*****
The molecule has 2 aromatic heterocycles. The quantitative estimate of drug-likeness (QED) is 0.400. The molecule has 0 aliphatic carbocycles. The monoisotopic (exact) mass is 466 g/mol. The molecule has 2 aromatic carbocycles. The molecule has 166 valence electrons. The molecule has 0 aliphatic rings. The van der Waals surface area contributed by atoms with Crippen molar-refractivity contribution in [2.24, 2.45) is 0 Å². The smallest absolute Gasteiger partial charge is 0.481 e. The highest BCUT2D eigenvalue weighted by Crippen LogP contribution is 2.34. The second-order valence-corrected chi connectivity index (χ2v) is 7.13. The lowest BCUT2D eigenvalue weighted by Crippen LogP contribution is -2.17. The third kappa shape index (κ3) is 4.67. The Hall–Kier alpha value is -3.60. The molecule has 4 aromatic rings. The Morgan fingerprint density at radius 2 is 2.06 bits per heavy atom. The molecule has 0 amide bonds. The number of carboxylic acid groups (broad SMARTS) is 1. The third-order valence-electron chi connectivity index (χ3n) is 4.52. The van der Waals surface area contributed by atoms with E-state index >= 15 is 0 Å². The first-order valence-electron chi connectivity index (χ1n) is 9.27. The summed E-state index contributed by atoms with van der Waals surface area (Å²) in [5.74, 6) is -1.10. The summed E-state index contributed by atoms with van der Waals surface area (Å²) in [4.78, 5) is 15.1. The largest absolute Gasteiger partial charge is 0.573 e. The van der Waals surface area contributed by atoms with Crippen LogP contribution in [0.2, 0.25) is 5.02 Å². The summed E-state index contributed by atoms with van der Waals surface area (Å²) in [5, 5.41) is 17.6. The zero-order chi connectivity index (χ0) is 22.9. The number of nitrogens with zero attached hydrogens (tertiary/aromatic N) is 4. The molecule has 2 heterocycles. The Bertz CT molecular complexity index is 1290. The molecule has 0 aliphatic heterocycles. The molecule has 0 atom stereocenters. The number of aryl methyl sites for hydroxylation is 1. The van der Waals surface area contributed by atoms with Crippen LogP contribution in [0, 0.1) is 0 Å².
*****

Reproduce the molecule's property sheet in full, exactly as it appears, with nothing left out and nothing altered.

The molecule has 2 aromatic heterocycles. The quantitative estimate of drug-likeness (QED) is 0.400. The molecule has 0 aliphatic carbocycles. The monoisotopic (exact) mass is 466 g/mol. The molecule has 2 aromatic carbocycles. The molecule has 166 valence electrons. The molecule has 0 aliphatic rings. The van der Waals surface area contributed by atoms with Crippen molar-refractivity contribution in [2.24, 2.45) is 0 Å². The smallest absolute Gasteiger partial charge is 0.481 e. The highest BCUT2D eigenvalue weighted by Crippen LogP contribution is 2.34. The second-order valence-corrected chi connectivity index (χ2v) is 7.13. The lowest BCUT2D eigenvalue weighted by Crippen LogP contribution is -2.17. The third kappa shape index (κ3) is 4.67. The Hall–Kier alpha value is -3.60. The molecule has 4 aromatic rings. The Morgan fingerprint density at radius 2 is 2.06 bits per heavy atom. The molecule has 0 amide bonds. The number of carboxylic acid groups (broad SMARTS) is 1. The third-order valence-electron chi connectivity index (χ3n) is 4.52. The van der Waals surface area contributed by atoms with E-state index >= 15 is 0 Å². The first-order valence-electron chi connectivity index (χ1n) is 9.27. The summed E-state index contributed by atoms with van der Waals surface area (Å²) in [5.74, 6) is -1.10. The summed E-state index contributed by atoms with van der Waals surface area (Å²) in [4.78, 5) is 15.1. The largest absolute Gasteiger partial charge is 0.573 e. The van der Waals surface area contributed by atoms with Crippen LogP contribution in [0.2, 0.25) is 5.02 Å². The summed E-state index contributed by atoms with van der Waals surface area (Å²) in [5, 5.41) is 17.6. The zero-order chi connectivity index (χ0) is 22.9. The number of nitrogens with zero attached hydrogens (tertiary/aromatic N) is 4. The molecule has 2 heterocycles. The Bertz CT molecular complexity index is 1290. The molecule has 0 aliphatic heterocycles. The molecule has 0 atom stereocenters. The number of aryl methyl sites for hydroxylation is 1. The van der Waals surface area contributed by atoms with Crippen LogP contribution in [0, 0.1) is 0 Å².